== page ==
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School of Medicine
Upper Extremity Vascular Disease
Upper extremity vascular disease is relatively uncommon compared to lower extremity vascular disease, but presents a unique diagnostic challenge for physicians.
Causes of Upper Extremity Vascular Disease
The most common causes of Upper extremity Vascular Disease are:
- Embolic disease
There are other systemic diseases and anatomic abnormalities that can cause upper extremity vascular disease including vasculitis, arteritis, Takayasu’s Aortitis and Thoracic Outlet Syndrome.
Symptoms of upper extremity vascular disease
Some of the typical symptoms of upper extremity vascular disease include:
- Discomfort or pain in your arms
- Tightness, heaviness, cramping, or weakness in one or both of your arms
Upper extremity vascular disease may be a symptom of Peripheral Arterial Disease (PAD), which is caused by atherosclerosis.
Risk factors for atherosclerosis include:
- Smoking, or a history of smoking
- High cholesterol levels in the blood
- High blood pressure
- Family history of heart or vascular disease
What to Expect at Your Medical Exam
Your vascular surgeon will try to determine if you are suffering from upper extremity vascular disease as well as the best method of treatment.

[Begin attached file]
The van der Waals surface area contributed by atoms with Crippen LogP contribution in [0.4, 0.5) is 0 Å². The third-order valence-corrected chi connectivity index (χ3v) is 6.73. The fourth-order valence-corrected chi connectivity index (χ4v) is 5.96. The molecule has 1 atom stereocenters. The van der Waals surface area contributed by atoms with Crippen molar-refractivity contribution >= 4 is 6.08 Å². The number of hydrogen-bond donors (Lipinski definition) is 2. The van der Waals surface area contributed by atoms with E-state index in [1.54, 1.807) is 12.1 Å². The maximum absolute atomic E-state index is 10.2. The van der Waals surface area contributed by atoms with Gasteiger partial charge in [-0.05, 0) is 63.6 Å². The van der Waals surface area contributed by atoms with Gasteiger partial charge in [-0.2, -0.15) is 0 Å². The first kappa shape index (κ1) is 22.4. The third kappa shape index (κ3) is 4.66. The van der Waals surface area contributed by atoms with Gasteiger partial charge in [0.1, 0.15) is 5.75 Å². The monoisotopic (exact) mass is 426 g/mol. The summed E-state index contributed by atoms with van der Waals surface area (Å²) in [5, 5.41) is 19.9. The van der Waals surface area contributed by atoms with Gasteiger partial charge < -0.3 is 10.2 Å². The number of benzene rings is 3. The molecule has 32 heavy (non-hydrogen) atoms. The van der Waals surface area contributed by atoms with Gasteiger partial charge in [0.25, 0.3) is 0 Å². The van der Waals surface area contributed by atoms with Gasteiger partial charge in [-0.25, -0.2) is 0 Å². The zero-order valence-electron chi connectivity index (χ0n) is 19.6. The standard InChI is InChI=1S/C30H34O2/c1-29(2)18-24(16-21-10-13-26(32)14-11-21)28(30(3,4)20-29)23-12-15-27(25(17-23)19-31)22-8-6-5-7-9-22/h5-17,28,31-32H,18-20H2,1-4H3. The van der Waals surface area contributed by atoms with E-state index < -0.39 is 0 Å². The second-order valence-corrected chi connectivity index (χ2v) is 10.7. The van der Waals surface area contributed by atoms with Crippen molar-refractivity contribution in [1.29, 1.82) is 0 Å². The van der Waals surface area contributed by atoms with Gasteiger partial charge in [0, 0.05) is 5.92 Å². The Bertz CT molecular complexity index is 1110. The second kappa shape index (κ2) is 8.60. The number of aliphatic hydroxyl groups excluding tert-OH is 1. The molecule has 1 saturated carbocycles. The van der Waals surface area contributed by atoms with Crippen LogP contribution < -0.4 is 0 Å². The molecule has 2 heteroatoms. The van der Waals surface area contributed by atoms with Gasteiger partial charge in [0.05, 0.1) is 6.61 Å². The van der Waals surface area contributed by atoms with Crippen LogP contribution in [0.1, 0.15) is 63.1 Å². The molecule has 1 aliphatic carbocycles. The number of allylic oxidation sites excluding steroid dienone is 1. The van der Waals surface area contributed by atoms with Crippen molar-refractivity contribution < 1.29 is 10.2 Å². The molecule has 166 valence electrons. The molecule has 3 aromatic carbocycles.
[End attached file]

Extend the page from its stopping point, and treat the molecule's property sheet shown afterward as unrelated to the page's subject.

- Your vascular surgeon will ask you questions about your:
- general health
- medical history
- Your vascular surgeon will conduct a physical examination. You will be asked about family and medical history. Your physician will ask you to describe your symptoms; how often they occur, how often and their location.
- Your vascular surgeon will conduct pulse tests; tests to measure strength of the circulation in your arm arteries. This is done by feeling the pulses at various locations in your arms.
- By using a stethoscope to listen to the blood flowing through your arm arteries, your vascular surgeon can determine the strength of the flow. Because upper extremity vascular disease can affect any artery in the body, your vascular surgeon will usually check arteries in other locations in your body besides your arms.
After your exam, if your vascular surgeon suspects upper extremity vascular disease, diagnostic tests will be performed including:
- Digital subtraction angiography
- Magnetic resonance angiography (MRA)
- Computerized tomographic angiography (CTA)
Treatment for upper extremity vascular disease
Based on the results of your physical exam as well as your diagnostic testing, your vascular surgeon will treat your upper extremity vascular disease. However, the goal is to also treat the underlying causes of your condition.
Treatments for this condition include lifestyle modifications such as: